The start of the year gives each of us all a new opportunity to hope. Most of us, except the loony, suicidal few, are hoping that this year turns out better than the previous one. I have my own hopes. If all my hopes were put in a sack, it’d be so heavy that none of the ‘kaya-yei’ in Agbogbloshie would risk carrying it.
I want to share a few of them with you.
First, I hope President Mills starts running – actually. The last year saw him moving slowly like an injured tortoise. Hopefully, he would start running a bit faster to tackle our problems with the urgency of the now. For example, it’s taken him too long to decide on the issue of ex-gratia payments and the earlier he made up his mind the better. I hope that when he does make up his mind it should be that ex-gratia will be scrapped.
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I am also hoping that President Mills does something (anything) to reverse the polarisation that took place under the Kufuor administration. So far, he’s looked on whiles his followers misbehaved and the NPP-this, NDC-that nonsense continues unabated. He also didn’t really help matters by dissolving all government boards and replacing key people in government corporations with NDC cronies. I am hoping for future appointments, the president picks people on merit irrespective of their party affiliations. Now, this is too much to ask, I know. But it’s the right thing to do and the President must show the way. It’s called leadership. We pay the president to lead by example, don’t we?
I hope that a firm decision will be taken on the shape of our educational system and someone will get the sense to say we’ve had enough of the reform experiments. If I had my way, we would bring back the A-levels. But I don’t have way and therefore, I am hoping that whatever is decided will be a good policy that will be implemented to the benefit – not the detriment – of future generations. Until that is done, I’ve made up my mind that my offspring (if God blesses me with any) will not go through the Ghanaian educational system. Hopefully, I’d get some friends to pay their fees in schools abroad in a place like the British School in Lome.
I am also hoping that some people get sacked from government position this year. Zita Okaikoi, for example, must go. So should Alex Tettey-Enyo, Juliana Azumah and the mayor of Accra, Alfred Vanderpuije. With their departure, I hope that the size of the government shrinks a little bit and the President will bring in more ‘Team A’ players.
I also hope that the President will start delivering inspiring speeches and that he’d rumble, fumble and stumble less. The one he delivered on New Year’s Eve wasn’t bad at all. I hope we get more of those. All throughout the last year, most of his speeches were the sort we mostly were in a hurry to forget. I am not hoping that President Mills becomes a Barack Obama. But I want to hear speeches that are well thought-out, memorable and inspiring.
I look forward to the day when a speech by President Mills will move me to tears.
For 2010, I am also hoping that Charles Wereko-Brobbey doesn’t win the chairmanship of the NPP. Plans are being hatched to prosecute him for the obscene waste that was Ghana@50 and he will need all the energy and money he’s got to defend himself in court. I hope that his trial is fair. Hopefully, government will not adopt the tactics Kufuor and co. used to jail Tsatsu Tsikata.
I am hoping that the ‘ecomini’ takes the right turn towards becoming an economy. Inflation, hopefully, should be brought under control and interest rates should fall because hopefully, I’d get a mortgage, take a loan to buy a new car and take even more loans to pay my school fees.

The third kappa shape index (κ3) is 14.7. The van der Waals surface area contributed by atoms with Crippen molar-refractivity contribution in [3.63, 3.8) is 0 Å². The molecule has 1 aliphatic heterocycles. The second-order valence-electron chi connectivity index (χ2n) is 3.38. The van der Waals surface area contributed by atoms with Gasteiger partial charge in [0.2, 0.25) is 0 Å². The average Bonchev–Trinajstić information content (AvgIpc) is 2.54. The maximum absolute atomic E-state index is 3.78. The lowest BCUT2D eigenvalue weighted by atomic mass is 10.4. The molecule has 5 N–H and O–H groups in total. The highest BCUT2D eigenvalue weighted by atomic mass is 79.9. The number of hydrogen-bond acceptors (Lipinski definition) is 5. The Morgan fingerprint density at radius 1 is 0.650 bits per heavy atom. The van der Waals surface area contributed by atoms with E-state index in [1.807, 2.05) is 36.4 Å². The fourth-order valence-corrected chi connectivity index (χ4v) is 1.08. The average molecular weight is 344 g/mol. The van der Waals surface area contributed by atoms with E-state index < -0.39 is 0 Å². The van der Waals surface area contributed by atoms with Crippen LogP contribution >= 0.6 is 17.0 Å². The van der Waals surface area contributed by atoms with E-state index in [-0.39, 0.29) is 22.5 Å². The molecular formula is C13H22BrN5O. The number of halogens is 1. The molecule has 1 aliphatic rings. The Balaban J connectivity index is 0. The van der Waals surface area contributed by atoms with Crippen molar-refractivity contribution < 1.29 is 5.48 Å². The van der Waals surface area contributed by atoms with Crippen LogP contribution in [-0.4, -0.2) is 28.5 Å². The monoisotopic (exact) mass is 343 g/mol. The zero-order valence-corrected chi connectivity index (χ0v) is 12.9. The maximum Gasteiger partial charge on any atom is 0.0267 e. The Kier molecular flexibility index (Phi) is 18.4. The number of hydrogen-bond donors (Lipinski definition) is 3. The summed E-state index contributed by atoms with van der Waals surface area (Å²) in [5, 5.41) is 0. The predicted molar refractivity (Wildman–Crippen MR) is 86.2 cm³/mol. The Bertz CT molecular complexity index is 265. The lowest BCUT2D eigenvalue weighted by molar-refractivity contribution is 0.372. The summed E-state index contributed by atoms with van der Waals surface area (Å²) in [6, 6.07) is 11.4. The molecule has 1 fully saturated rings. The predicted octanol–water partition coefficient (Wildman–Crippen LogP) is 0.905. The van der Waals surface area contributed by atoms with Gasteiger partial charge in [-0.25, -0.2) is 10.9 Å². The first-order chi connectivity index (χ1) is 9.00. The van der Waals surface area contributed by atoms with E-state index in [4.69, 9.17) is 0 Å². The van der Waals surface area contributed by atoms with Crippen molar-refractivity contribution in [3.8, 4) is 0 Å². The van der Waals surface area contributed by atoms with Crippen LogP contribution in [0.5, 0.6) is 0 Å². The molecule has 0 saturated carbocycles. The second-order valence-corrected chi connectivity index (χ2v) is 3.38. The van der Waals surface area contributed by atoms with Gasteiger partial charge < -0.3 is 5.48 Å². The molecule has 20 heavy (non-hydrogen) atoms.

I am also hoping that the ‘single spine’ will not break. The new salary structure which comes into effect this year has already come up for strong criticism in some quarters and I hope to God that it’s as strong as a spine should be and it will be able to hold the body of every Ghanaian worker together.
It is also my hope that we will actually start drilling oil and that the money will not line the pockets of a few “greedy bastards” but will be used on important projects like building an efficient and intelligent police service, as my friend, Abena Obi, has been advocating.
For 2010, I am also hoping that BNI agents will start using more brain and less brawn. I hope they strive to work within the law and stop doing as they please – trampling on people’s rights.
I hope that Arsenal and the Black Stars, especially, win a cup this year. I can cope with Arsenal’s drought for one more year but the Black Stars should end theirs in 2010. It’s been almost 30 years since they won anything. Even the drought in Ethiopia didn’t last this long.
I also hope that Ghana goes far in the World Cup and I hope the South Africans, hosting the tournament, do not disgrace themselves. From the little I’ve seen, they will make themselves proud and some of the pride will trickle spring up from down south to other African countries.
I hope I live and stay healthy throughout the year.
I hope some idiot doesn’t run his car into mine (the one I’m yet to buy) and I hope not crash into anyone. I hope drivers will be more careful on the road and more considerate of each other.
I hope I get to take a vacation in Jamaica.
I hope to make as many friends as enemies.
I hope my bank account turns from red to blue.
I hope… I hope too much!
I am hoping for the best. But I also want to be prepared for the worst.
Like Arsenal may not win anything this season, the Black Stars may be humiliated in Angola and South Africa. President Mills may get slower. Rawlings might even stage a coup again. Zita Okaiko will keep her job. My bank account could take on a deeper reddish hue. My enemies will outnumber my friends. Some idiot might run a knife through my belly and I could die…
I am hoping for the best, but I wish I knew how best to prepare for the worst.